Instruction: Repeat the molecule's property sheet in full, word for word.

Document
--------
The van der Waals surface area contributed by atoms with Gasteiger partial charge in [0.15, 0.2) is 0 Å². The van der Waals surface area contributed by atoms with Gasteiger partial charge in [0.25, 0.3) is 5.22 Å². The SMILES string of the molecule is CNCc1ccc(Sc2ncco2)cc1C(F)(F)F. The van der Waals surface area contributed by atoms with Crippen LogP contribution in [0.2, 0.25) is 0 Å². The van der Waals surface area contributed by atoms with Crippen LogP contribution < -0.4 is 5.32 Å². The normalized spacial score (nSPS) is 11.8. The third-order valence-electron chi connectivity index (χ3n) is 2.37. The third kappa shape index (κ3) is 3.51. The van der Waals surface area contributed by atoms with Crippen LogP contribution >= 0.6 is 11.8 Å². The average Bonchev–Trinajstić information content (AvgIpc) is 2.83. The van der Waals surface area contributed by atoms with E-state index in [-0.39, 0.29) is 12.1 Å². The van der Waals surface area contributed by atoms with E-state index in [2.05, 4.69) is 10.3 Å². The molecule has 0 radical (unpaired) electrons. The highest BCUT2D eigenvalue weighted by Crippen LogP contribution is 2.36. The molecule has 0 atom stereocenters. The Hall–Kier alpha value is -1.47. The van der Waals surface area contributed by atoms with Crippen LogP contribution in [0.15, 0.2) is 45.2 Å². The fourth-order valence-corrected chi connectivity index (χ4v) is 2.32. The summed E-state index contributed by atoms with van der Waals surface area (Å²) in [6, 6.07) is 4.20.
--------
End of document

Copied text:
The van der Waals surface area contributed by atoms with Gasteiger partial charge in [0.15, 0.2) is 0 Å². The van der Waals surface area contributed by atoms with Gasteiger partial charge in [0.25, 0.3) is 5.22 Å². The SMILES string of the molecule is CNCc1ccc(Sc2ncco2)cc1C(F)(F)F. The van der Waals surface area contributed by atoms with Crippen LogP contribution in [0.2, 0.25) is 0 Å². The van der Waals surface area contributed by atoms with Crippen LogP contribution < -0.4 is 5.32 Å². The normalized spacial score (nSPS) is 11.8. The third-order valence-electron chi connectivity index (χ3n) is 2.37. The third kappa shape index (κ3) is 3.51. The van der Waals surface area contributed by atoms with Crippen LogP contribution >= 0.6 is 11.8 Å². The average Bonchev–Trinajstić information content (AvgIpc) is 2.83. The van der Waals surface area contributed by atoms with E-state index in [-0.39, 0.29) is 12.1 Å². The van der Waals surface area contributed by atoms with E-state index in [2.05, 4.69) is 10.3 Å². The molecule has 0 radical (unpaired) electrons. The highest BCUT2D eigenvalue weighted by Crippen LogP contribution is 2.36. The molecule has 0 atom stereocenters. The Hall–Kier alpha value is -1.47. The van der Waals surface area contributed by atoms with Crippen LogP contribution in [0.15, 0.2) is 45.2 Å². The fourth-order valence-corrected chi connectivity index (χ4v) is 2.32. The summed E-state index contributed by atoms with van der Waals surface area (Å²) in [6, 6.07) is 4.20.